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‘It just really motivates us,’ Grassroots groups respond to new UW-Madison poll results

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Hunter Ellis (left) and Kyra Peterson staff the phone bank at Sen. Elizabeth Warren's Madison campaign office.

MADISON (WKOW) -- The results of a new UW-Madison poll energized some Democratic grassroots activists Sunday while it had others feeling defiant. The survey from the Elections Research Center found that nearly 30% of the 1,000 respondents in Wisconsin favored Senator Bernie Sanders (I - Vermont).

Behind Sanders, former New York Mayor Mike Bloomberg (13%), former Vice President Joe Biden (13%), former South Bend mayor Pete Buttigieg (12%), and Massachusetts Senator Elizabeth Warren (12%) all trailed by a wide margin.

At the Madison Labor Temple, Sanders supporters strategized over how to maximize the amount of delegates they will have in the Wisconsin contingent at the Democratic National Convention this summer in Milwaukee. Organizers said the poll results provided an extra jolt of energy Sunday.

"It just really motivates us here in Wisconsin because we know that hard work has paid off and we're ready and willing to continue it right here," said Laura Valderrama.

Volunteers for Sanders said they were also thrilled with his dominant performance over the weekend in the Nevada caucuses. They said his support with Latino and Independent voters in that state pushed back against the notion he cannot build a diverse coalition.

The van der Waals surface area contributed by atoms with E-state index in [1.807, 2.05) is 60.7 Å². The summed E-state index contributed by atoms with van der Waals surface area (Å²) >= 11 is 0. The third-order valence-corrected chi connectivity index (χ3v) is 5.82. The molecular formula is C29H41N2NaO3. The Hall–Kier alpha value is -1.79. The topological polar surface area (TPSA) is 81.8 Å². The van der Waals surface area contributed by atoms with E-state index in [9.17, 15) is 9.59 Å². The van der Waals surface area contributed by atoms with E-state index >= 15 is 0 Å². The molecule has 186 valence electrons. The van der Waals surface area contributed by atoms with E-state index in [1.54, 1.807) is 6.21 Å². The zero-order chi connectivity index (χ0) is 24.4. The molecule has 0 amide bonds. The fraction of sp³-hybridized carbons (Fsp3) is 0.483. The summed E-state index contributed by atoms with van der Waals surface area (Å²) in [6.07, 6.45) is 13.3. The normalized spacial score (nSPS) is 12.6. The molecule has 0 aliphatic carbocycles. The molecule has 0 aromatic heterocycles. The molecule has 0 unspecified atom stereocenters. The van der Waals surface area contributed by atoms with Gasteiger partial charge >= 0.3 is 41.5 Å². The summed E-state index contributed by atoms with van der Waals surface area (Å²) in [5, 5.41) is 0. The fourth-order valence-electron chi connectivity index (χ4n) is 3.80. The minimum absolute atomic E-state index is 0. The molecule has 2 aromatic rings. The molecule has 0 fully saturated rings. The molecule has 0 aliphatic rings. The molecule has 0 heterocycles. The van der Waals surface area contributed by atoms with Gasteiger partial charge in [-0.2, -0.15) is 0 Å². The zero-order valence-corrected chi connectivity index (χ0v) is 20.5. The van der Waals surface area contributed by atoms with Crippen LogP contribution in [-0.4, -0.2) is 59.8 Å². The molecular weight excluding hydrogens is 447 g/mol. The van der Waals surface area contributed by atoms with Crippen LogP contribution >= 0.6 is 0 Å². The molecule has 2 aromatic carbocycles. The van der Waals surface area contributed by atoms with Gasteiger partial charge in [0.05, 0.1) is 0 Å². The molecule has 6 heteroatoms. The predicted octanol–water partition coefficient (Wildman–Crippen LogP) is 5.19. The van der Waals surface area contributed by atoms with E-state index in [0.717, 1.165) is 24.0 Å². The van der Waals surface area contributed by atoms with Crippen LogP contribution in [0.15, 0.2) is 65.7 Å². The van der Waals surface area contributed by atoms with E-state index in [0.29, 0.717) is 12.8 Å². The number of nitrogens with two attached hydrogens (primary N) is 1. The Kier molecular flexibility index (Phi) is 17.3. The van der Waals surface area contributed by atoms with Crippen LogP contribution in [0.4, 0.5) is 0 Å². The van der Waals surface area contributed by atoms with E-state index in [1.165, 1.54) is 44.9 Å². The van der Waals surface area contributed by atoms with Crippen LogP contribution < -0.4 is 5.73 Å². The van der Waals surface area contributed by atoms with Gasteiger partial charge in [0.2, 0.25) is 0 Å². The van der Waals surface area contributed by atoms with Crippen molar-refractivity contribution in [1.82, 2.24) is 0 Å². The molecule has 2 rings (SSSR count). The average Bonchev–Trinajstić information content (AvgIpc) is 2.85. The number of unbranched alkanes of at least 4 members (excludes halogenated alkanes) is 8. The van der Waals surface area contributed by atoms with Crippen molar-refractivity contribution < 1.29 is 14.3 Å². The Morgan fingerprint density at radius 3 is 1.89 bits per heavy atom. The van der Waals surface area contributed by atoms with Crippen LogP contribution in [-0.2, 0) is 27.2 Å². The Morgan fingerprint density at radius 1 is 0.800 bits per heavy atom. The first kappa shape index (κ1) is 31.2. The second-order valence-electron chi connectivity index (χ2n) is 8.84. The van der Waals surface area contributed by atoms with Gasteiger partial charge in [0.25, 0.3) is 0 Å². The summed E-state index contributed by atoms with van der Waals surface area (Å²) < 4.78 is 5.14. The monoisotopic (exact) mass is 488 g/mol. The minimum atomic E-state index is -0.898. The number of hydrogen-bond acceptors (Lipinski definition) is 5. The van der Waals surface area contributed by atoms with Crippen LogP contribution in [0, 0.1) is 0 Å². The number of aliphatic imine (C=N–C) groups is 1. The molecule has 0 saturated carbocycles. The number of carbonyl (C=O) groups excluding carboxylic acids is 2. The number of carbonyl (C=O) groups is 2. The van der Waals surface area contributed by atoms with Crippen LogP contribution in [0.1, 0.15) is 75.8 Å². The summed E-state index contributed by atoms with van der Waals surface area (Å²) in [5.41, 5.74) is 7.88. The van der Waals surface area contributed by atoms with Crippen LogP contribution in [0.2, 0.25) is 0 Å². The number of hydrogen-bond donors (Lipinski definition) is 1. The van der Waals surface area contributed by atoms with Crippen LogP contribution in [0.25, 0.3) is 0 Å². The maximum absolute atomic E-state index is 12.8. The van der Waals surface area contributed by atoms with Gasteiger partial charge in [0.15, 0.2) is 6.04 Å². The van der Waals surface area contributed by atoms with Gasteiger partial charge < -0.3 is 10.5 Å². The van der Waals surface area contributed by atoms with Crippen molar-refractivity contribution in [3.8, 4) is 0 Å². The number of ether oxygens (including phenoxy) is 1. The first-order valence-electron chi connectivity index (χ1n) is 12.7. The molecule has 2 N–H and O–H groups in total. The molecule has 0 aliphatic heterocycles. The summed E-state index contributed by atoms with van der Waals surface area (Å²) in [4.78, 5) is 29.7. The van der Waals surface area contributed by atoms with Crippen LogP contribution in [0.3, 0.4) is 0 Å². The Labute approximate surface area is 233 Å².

"Just look at what he's accomplished so far," Valderrama said. "Groups of people from all backgrounds are coming together because they know this is what it's going to take."

On the east side, the phone bank continued to buzz at Warren's Madison campaign office.

"We're going to be doing a lot of calls here, and then this weekend we're going to start actually canvassing out in Madison," said Warren supporter, Hunter Ellis.

Warren volunteers said they're about to embark on door-to-door canvassing over the next six weeks before the Wisconsin primary. They said that will be their opportunity to convert voters who may be leaning toward Sanders but aren't fully committed.

"From being on the ground and talking to people, people's minds can change so quickly," said Warren volunteer, Kyra Peterson. "Polls don't really mean that much to me."

Valderrama said she's well aware of questions about whether Sanders can truly unify the Democratic base, let alone the general electorate. Her organization, Wisconsin For Bernie, is not affiliated with the Sanders campaign. Nevertheless, the group will stage "unity events" next month in Milwaukee, Appleton and Madison.

27 News contacted the Biden, Bloomberg, and Buttigieg campaigns on Sunday; none of them responded. A 27 News reporter also contacted the Wisconsin Press Secretary for President Donald Trump's re-election campaign but did not receive a statement.

A. J. Bayatpour

Reporter, WKOW 27

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